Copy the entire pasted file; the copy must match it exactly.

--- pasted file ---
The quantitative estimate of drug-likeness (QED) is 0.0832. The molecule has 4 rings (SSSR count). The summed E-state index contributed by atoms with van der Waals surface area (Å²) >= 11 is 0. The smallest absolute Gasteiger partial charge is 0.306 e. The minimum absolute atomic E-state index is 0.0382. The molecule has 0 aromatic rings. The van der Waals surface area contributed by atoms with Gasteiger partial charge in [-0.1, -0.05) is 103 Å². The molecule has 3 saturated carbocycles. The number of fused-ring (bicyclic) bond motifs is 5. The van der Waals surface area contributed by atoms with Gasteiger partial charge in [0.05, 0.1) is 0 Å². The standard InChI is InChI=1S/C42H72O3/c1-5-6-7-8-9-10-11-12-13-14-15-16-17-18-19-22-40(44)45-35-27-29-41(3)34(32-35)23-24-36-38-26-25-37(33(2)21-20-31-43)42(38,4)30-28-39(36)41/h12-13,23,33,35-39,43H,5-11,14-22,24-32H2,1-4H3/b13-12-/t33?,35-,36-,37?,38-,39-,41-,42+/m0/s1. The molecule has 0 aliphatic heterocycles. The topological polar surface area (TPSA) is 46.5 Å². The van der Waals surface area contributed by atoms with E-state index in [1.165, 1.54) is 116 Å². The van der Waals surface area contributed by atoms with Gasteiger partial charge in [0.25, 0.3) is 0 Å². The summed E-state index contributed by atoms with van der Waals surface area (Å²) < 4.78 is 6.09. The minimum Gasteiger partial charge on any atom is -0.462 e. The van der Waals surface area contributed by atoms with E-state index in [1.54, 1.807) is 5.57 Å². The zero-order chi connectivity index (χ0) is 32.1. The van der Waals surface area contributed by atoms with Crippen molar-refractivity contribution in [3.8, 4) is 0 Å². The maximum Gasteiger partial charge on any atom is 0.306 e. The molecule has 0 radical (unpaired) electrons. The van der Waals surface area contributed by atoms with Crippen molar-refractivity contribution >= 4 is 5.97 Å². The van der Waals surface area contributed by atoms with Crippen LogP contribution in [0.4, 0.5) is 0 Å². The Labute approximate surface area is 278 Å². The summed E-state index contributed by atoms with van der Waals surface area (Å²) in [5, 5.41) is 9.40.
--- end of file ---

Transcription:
The quantitative estimate of drug-likeness (QED) is 0.0832. The molecule has 4 rings (SSSR count). The summed E-state index contributed by atoms with van der Waals surface area (Å²) >= 11 is 0. The smallest absolute Gasteiger partial charge is 0.306 e. The minimum absolute atomic E-state index is 0.0382. The molecule has 0 aromatic rings. The van der Waals surface area contributed by atoms with Gasteiger partial charge in [-0.1, -0.05) is 103 Å². The molecule has 3 saturated carbocycles. The number of fused-ring (bicyclic) bond motifs is 5. The van der Waals surface area contributed by atoms with Gasteiger partial charge in [0.05, 0.1) is 0 Å². The standard InChI is InChI=1S/C42H72O3/c1-5-6-7-8-9-10-11-12-13-14-15-16-17-18-19-22-40(44)45-35-27-29-41(3)34(32-35)23-24-36-38-26-25-37(33(2)21-20-31-43)42(38,4)30-28-39(36)41/h12-13,23,33,35-39,43H,5-11,14-22,24-32H2,1-4H3/b13-12-/t33?,35-,36-,37?,38-,39-,41-,42+/m0/s1. The molecule has 0 aliphatic heterocycles. The topological polar surface area (TPSA) is 46.5 Å². The van der Waals surface area contributed by atoms with E-state index in [1.165, 1.54) is 116 Å². The van der Waals surface area contributed by atoms with Gasteiger partial charge in [0.25, 0.3) is 0 Å². The summed E-state index contributed by atoms with van der Waals surface area (Å²) < 4.78 is 6.09. The minimum Gasteiger partial charge on any atom is -0.462 e. The van der Waals surface area contributed by atoms with E-state index in [1.54, 1.807) is 5.57 Å². The zero-order chi connectivity index (χ0) is 32.1. The van der Waals surface area contributed by atoms with Crippen molar-refractivity contribution in [3.8, 4) is 0 Å². The maximum Gasteiger partial charge on any atom is 0.306 e. The molecule has 0 radical (unpaired) electrons. The van der Waals surface area contributed by atoms with Crippen molar-refractivity contribution >= 4 is 5.97 Å². The van der Waals surface area contributed by atoms with Crippen LogP contribution in [0.4, 0.5) is 0 Å². The Labute approximate surface area is 278 Å². The summed E-state index contributed by atoms with van der Waals surface area (Å²) in [5, 5.41) is 9.40.